A Post-Kill Visit from the T046C Matriline -17/9/15

Wild World! Yes, that’s intestine draped off the dorsal fin of an Orca – most likely that of a Pacific Harbour Seal. Photos from today when aboard as biologist for Stubbs Island Whale Watching Vancouver Island.

T046C1
T046C1

We chanced upon female T046C with two of her calves after they had made a kill. Photos included here show mother T046C with a chunk of prey in her mouth (hey, the mammal-eating ecotype of Orca need to feed their babies too!) and 2014 calf (T046C) taking a couple of swipes at a Common Murre with his/her tail. The bird got away!

T046C right and T046C1 left
T046C on the right and T046C1 on the left
T046C3 whacking at common murre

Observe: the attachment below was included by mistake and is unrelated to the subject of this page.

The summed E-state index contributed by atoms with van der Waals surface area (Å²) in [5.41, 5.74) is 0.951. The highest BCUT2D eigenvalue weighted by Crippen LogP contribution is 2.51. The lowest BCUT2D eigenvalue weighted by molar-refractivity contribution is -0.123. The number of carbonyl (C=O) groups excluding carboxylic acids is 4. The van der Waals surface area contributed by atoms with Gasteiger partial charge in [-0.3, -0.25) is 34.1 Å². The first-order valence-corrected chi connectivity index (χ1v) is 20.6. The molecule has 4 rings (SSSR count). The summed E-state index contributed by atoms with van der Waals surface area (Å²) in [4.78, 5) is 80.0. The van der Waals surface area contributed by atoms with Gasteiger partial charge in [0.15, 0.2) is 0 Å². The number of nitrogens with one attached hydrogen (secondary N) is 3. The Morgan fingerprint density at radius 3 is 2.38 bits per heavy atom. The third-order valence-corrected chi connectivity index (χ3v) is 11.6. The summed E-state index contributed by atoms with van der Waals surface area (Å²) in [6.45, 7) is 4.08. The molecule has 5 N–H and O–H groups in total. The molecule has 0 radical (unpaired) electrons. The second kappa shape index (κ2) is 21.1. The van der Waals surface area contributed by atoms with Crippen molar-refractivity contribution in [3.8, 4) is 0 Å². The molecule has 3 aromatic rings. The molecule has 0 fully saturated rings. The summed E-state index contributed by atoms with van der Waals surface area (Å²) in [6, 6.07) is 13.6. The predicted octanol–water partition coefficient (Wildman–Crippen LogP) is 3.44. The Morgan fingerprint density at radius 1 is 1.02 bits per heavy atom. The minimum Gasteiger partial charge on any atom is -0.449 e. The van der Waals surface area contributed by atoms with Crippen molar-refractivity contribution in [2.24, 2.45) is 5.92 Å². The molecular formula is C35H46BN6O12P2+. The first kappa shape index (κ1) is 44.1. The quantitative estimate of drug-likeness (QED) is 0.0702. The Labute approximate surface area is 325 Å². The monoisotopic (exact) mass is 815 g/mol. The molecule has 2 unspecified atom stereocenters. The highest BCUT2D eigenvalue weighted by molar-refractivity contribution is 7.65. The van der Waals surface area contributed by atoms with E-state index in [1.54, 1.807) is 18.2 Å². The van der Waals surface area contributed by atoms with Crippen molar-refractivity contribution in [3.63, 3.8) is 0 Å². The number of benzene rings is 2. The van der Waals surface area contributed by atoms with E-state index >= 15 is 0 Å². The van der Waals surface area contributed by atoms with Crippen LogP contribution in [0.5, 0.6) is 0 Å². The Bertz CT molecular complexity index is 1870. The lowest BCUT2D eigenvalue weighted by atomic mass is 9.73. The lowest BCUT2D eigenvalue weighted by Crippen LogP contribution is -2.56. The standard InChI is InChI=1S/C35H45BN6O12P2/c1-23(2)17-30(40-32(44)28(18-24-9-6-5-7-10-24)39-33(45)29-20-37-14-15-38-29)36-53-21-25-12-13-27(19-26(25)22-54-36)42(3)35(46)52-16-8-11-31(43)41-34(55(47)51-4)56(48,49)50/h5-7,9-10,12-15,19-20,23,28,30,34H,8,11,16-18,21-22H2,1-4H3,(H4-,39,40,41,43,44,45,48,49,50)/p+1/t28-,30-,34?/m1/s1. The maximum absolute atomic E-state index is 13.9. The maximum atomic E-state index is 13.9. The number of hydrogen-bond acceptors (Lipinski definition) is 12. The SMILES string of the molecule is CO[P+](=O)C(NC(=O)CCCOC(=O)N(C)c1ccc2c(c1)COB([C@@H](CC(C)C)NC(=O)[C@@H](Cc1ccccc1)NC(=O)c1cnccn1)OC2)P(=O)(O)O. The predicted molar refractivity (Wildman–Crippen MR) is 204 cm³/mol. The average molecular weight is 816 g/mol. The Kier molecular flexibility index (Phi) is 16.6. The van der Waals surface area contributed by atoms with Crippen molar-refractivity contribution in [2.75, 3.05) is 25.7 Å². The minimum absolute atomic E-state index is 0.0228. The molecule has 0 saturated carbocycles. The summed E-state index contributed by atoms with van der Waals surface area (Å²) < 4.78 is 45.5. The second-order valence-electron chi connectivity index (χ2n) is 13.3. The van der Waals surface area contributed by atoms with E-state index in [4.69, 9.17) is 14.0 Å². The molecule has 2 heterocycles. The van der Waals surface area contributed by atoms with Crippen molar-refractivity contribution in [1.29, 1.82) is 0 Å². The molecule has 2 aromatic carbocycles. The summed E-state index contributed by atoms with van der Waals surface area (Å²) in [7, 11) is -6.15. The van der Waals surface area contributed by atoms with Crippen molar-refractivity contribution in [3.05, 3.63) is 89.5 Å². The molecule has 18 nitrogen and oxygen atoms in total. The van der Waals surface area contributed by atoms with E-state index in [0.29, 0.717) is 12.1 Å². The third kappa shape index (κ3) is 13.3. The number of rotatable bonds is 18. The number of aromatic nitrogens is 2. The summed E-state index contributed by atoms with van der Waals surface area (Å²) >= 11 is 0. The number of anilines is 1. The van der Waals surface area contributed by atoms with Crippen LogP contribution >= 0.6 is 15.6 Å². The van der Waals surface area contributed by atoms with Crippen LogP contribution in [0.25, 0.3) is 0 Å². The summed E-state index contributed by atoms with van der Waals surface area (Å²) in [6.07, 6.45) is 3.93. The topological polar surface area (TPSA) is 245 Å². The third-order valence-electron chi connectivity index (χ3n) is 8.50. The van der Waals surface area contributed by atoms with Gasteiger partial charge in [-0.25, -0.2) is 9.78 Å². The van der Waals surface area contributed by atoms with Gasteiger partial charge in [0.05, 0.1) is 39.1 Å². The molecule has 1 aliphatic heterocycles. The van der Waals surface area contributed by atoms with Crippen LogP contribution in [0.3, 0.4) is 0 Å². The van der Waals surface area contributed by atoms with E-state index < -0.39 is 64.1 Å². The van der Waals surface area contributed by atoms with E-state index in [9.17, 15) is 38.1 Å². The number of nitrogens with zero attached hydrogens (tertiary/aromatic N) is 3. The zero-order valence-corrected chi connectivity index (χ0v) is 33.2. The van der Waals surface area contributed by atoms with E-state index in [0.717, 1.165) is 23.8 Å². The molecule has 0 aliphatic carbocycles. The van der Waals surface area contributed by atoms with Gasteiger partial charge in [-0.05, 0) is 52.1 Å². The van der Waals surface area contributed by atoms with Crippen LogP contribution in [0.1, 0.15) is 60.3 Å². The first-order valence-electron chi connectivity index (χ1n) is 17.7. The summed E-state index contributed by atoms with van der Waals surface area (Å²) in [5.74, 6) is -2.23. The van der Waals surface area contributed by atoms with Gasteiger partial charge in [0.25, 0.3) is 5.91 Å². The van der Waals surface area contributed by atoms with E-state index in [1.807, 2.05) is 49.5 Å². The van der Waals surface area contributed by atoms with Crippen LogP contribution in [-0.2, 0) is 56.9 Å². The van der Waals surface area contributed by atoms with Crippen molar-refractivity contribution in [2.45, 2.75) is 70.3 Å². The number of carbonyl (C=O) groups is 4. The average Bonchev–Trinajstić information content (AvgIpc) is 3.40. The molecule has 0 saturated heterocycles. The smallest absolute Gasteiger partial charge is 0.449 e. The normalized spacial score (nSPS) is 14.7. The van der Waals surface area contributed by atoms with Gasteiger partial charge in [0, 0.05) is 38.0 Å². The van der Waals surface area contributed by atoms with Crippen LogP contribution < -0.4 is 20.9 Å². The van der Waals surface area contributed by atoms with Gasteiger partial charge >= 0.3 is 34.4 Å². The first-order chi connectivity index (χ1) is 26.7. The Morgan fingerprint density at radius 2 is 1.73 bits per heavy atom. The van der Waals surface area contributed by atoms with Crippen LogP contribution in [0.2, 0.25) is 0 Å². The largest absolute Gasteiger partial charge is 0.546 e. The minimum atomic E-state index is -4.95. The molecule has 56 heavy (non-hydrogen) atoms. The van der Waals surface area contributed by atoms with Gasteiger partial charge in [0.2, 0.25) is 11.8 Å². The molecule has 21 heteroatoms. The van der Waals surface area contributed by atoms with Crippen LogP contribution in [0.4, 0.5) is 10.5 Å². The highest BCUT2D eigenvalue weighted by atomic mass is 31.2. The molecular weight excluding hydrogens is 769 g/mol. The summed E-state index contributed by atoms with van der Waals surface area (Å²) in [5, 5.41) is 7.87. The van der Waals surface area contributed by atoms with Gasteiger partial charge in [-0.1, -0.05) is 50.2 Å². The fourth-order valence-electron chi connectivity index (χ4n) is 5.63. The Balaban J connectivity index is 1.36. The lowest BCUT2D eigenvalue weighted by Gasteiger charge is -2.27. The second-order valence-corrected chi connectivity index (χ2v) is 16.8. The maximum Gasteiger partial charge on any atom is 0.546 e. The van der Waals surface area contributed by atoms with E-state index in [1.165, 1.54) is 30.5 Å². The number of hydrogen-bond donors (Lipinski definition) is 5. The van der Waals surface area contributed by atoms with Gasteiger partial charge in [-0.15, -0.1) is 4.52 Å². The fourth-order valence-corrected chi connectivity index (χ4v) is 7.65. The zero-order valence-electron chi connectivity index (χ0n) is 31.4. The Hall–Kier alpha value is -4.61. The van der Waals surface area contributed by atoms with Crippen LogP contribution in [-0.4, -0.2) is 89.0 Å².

Calf T046C3 (born 2014) whacking at a Common Murre with his/her tail. See the bird? This is most likely play behaviour on the part of the Orca, likely a very effective way to learn to manipulate and target prey. For more on Transient / Bigg’s Orca harassing birds see http://themarinedetective.com/2012/01/15/fins-verses-feathers-transient-killer-whales-harass-rhinoceros-auklets/

The T046C matriline  has a family member that received quite a bit of attention. T046C’s 2009 calf is “Sam” who was rescued by researchers in 2013 when he ended up isolated in a shallow bay.  See here http://killerwhale.vanaqua.org/document.doc?id=139. Sam was not with his mother and siblings today but Department of Fisheries and Oceans (DFO) researcher Jared Towers informed us that he was sighted with them a few days ago but joined with another group of mammal-eating Orca that were in the area that day as well.

T046C and T046C3
T046C and T046C3

-Jackie

 

 

 

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